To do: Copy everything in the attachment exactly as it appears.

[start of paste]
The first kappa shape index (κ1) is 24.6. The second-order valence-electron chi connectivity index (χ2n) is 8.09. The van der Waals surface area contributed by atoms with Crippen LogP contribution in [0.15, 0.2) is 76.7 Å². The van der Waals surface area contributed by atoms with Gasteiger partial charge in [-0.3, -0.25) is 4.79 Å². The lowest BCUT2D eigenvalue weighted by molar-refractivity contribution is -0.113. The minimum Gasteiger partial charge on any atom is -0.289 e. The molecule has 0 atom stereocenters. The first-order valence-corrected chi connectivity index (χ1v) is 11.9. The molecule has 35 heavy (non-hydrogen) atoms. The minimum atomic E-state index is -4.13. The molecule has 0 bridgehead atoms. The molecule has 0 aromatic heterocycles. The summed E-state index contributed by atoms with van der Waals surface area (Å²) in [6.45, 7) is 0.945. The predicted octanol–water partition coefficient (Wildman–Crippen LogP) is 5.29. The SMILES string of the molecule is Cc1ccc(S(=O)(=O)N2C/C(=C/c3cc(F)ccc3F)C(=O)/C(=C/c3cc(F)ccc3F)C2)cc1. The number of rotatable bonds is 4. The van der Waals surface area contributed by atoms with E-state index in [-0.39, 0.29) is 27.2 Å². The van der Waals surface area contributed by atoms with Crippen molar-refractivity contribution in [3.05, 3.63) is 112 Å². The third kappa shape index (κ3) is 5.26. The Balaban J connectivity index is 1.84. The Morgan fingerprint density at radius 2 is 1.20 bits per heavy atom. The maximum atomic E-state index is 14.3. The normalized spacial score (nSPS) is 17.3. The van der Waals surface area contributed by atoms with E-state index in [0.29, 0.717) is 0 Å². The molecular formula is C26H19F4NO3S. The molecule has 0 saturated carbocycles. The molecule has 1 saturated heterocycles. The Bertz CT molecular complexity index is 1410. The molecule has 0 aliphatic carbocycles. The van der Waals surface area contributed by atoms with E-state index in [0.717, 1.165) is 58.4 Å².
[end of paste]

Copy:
The first kappa shape index (κ1) is 24.6. The second-order valence-electron chi connectivity index (χ2n) is 8.09. The van der Waals surface area contributed by atoms with Crippen LogP contribution in [0.15, 0.2) is 76.7 Å². The van der Waals surface area contributed by atoms with Gasteiger partial charge in [-0.3, -0.25) is 4.79 Å². The lowest BCUT2D eigenvalue weighted by molar-refractivity contribution is -0.113. The minimum Gasteiger partial charge on any atom is -0.289 e. The molecule has 0 atom stereocenters. The first-order valence-corrected chi connectivity index (χ1v) is 11.9. The molecule has 35 heavy (non-hydrogen) atoms. The minimum atomic E-state index is -4.13. The molecule has 0 bridgehead atoms. The molecule has 0 aromatic heterocycles. The summed E-state index contributed by atoms with van der Waals surface area (Å²) in [6.45, 7) is 0.945. The predicted octanol–water partition coefficient (Wildman–Crippen LogP) is 5.29. The SMILES string of the molecule is Cc1ccc(S(=O)(=O)N2C/C(=C/c3cc(F)ccc3F)C(=O)/C(=C/c3cc(F)ccc3F)C2)cc1. The number of rotatable bonds is 4. The van der Waals surface area contributed by atoms with E-state index in [-0.39, 0.29) is 27.2 Å². The van der Waals surface area contributed by atoms with Crippen molar-refractivity contribution in [3.05, 3.63) is 112 Å². The third kappa shape index (κ3) is 5.26. The Balaban J connectivity index is 1.84. The Morgan fingerprint density at radius 2 is 1.20 bits per heavy atom. The maximum atomic E-state index is 14.3. The normalized spacial score (nSPS) is 17.3. The van der Waals surface area contributed by atoms with E-state index in [0.29, 0.717) is 0 Å². The molecular formula is C26H19F4NO3S. The molecule has 0 saturated carbocycles. The molecule has 1 saturated heterocycles. The Bertz CT molecular complexity index is 1410. The molecule has 0 aliphatic carbocycles. The van der Waals surface area contributed by atoms with E-state index in [0.717, 1.165) is 58.4 Å².